**This blog post was authored by Soniya Shah.**Machine learning seems to be everywhere these days – in the online recommendations you get on Netflix, the self-driving cars that hyped in the media, and in serious cases, like fraud detection. Data is a huge part of machine learning, and so are the key terms. Unless you have a background in statistics or data science, it can be confusing to keep all the terminology straight. And even then, you might want to keep a list of terms handy. Now let’s take a look at the machine learning workflow and components: All machine learning is based on raw data, like the user information and preferences Netflix uses to recommend what show you should watch next. Sometimes that data is missing values or needs to be cleaned before it is ready for use. This preprocessing step ensures that the data is in a form that is usable.

*Models*are the representation learned from the data, while the

*algorithms*are the process for learning the data. Models are created by a process known as

*training*. The goal of training is to create an accurate model that can answer your question. To train the model, the data set is split into two parts. The first part, known as the

*training data*set is used to train the model. The second part, known as the

*testing data*, is used to evaluate the model’s performance. Machine learning algorithms can be divided into two main categories:

*supervised*and

*unsupervised*learning. The supervised algorithms work on the assumption that given some input variables, also known as

*predictors*, the algorithms try to predict an output variable. This output variable is also called a

*response variable*. Often, you have more than one input variable that is used to predict the response variable. For example, if you’re trying to determine the cost of a house, you look at multiple input variables – the size of the house, the location, parking, and so on. The unsupervised algorithms try to find clusters among the training data based on the similarity of the data points. These algorithms are often useful when the data points have no response variable. These data points are known as

*unlabeled data*. In Vertica, the machine learning algorithms are broken into three major categories: •

**Classification**: These supervised algorithms build models that consolidate information about the relationship between data points and their distinct classes. A predict function is provided for each algorithm in this category that applies the trained model on any new data point to predict the class of its corresponding response. Common algorithms for classification include SVM and Random Forest. •

**Regression**: These supervised algorithms operate similarly to the classification algorithms. However, regression algorithms learn the relation of data points with continuous numerical values instead of classes. A predict function is provided for each algorithm in this category that applies the trained model on any data point to predict the value of its corresponding response. Linear regression is a common regression algorithm. •

**Clustering**: These unsupervised algorithms differ a bit from the previous two. Clustering algorithms build models that consolidate information for grouping data points based on their similarities. An apply function is provided for each algorithm in this category that applies the trained model on any new data point to associate it with an identified group. K-means is the most popular clustering algorithm. Finally, let’s take a closer look at some of the algorithms in Vertica to get a better understanding of how they work. The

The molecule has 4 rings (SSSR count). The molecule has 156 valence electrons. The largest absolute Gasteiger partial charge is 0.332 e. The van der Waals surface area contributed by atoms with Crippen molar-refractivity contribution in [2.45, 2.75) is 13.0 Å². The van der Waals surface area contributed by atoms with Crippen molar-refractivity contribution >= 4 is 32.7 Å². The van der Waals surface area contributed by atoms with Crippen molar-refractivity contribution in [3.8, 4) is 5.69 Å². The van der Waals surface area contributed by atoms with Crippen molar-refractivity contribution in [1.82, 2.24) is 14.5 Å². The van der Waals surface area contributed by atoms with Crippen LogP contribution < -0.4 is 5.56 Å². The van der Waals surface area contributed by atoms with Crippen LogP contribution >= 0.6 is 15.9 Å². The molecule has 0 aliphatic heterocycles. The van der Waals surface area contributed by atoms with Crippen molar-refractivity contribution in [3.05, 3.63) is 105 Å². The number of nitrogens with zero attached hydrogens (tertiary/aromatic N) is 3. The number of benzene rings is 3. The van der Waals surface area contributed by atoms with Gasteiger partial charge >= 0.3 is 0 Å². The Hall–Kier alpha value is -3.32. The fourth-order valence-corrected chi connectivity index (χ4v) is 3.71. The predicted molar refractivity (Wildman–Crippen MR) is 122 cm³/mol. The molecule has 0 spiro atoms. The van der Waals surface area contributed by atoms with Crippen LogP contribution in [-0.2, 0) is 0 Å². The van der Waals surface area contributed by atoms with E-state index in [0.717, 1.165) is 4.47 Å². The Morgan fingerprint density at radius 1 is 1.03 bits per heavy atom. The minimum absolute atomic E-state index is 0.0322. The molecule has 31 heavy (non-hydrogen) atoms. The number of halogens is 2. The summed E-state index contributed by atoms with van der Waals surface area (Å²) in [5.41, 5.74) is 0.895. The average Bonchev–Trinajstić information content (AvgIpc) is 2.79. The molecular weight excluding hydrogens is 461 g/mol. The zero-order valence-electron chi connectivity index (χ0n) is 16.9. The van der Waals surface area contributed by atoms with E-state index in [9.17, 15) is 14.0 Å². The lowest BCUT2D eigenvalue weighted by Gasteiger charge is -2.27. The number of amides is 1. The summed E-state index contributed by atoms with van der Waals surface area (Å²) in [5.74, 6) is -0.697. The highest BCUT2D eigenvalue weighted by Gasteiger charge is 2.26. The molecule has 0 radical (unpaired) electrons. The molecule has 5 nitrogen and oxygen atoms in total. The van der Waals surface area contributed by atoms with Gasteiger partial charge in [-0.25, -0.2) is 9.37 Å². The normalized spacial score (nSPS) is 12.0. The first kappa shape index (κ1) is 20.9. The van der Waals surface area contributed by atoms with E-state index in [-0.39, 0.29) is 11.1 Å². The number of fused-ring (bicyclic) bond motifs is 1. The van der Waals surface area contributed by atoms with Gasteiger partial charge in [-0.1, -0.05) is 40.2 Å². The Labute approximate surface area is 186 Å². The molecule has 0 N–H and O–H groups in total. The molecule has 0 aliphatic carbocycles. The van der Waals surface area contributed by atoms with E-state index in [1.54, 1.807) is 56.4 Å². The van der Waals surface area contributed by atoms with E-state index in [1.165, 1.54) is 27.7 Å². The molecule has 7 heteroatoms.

*Bayes Theorem*is the theory behind the Naïve Bayes algorithm. This theorem uses the basic idea that it lets you predict the probability of a hypothesis based on data points. For example, you could use the theorem to predict the probability of someone having cancer based on their age.

*Decision trees*are top-down trees that split a data set based on a set of conditions on different attributes of data points. The

*Random Forest algorithm*internally uses a set of decision trees. Decision trees decide which attributes are best to split on, hoping for a minimum number of splits. Because this process can sometimes get unwieldy, decision trees often use tree pruning to remove unnecessary structures from the tree.

*Support vector machines*(SVMs) are used to classify both linear and non-linear data. They work by creating boundaries between classes. It’s also important to understand that sometimes the models you build don’t always perform as expected. When you talk about how well a model learns and generalizes to new data, there are two important terms to understand:

*overfitting*and

*underfitting*. Overfitting happens when a model learns the detail of the training data so well that it negatively impacts the performance of the model on the testing data. The model learns the random fluctuations in the training data. However, the testing data won’t exhibit these same random fluctuations, and therefore the model won’t apply well. On the other hand, underfitting refers to a model that cannot generalize to new data and cannot model the training data. Underfitting is often easier to detect than overfitting. One way to detect overfitting is

*cross validation*. When trying to limit overfitting, you can use a few different techniques: increase training data size, reduce the number of predictors, or apply regularization. We hope this clarifies some of the basics of understanding machine learning!